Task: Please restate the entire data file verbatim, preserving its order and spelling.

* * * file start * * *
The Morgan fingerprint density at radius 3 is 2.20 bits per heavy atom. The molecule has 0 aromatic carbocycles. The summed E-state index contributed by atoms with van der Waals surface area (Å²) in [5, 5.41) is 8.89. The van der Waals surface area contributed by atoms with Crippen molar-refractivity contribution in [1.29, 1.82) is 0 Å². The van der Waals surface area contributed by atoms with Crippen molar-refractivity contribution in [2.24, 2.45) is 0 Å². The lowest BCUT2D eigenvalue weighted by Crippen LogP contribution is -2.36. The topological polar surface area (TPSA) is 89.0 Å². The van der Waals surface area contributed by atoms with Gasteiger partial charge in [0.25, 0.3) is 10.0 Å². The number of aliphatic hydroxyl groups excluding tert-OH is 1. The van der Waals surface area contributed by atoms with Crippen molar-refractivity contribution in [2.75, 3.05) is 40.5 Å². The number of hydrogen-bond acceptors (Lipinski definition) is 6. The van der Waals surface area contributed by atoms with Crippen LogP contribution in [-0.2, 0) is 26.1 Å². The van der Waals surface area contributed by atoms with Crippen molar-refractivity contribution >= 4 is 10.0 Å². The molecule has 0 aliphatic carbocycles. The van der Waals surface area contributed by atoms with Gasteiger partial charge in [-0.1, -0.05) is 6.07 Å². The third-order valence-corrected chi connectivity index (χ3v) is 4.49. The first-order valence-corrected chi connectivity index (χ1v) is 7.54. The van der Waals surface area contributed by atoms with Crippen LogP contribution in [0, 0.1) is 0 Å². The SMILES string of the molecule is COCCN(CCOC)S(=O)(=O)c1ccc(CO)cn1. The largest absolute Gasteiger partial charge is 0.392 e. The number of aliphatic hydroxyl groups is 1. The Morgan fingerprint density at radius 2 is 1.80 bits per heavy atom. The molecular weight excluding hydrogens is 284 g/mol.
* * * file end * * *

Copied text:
The Morgan fingerprint density at radius 3 is 2.20 bits per heavy atom. The molecule has 0 aromatic carbocycles. The summed E-state index contributed by atoms with van der Waals surface area (Å²) in [5, 5.41) is 8.89. The van der Waals surface area contributed by atoms with Crippen molar-refractivity contribution in [1.29, 1.82) is 0 Å². The van der Waals surface area contributed by atoms with Crippen molar-refractivity contribution in [2.24, 2.45) is 0 Å². The lowest BCUT2D eigenvalue weighted by Crippen LogP contribution is -2.36. The topological polar surface area (TPSA) is 89.0 Å². The van der Waals surface area contributed by atoms with Gasteiger partial charge in [0.25, 0.3) is 10.0 Å². The number of aliphatic hydroxyl groups excluding tert-OH is 1. The van der Waals surface area contributed by atoms with Crippen molar-refractivity contribution in [2.75, 3.05) is 40.5 Å². The number of hydrogen-bond acceptors (Lipinski definition) is 6. The van der Waals surface area contributed by atoms with Crippen LogP contribution in [-0.2, 0) is 26.1 Å². The van der Waals surface area contributed by atoms with Crippen molar-refractivity contribution >= 4 is 10.0 Å². The molecule has 0 aliphatic carbocycles. The van der Waals surface area contributed by atoms with Gasteiger partial charge in [-0.1, -0.05) is 6.07 Å². The third-order valence-corrected chi connectivity index (χ3v) is 4.49. The first-order valence-corrected chi connectivity index (χ1v) is 7.54. The van der Waals surface area contributed by atoms with Crippen LogP contribution in [0, 0.1) is 0 Å². The SMILES string of the molecule is COCCN(CCOC)S(=O)(=O)c1ccc(CO)cn1. The largest absolute Gasteiger partial charge is 0.392 e. The number of aliphatic hydroxyl groups is 1. The Morgan fingerprint density at radius 2 is 1.80 bits per heavy atom. The molecular weight excluding hydrogens is 284 g/mol.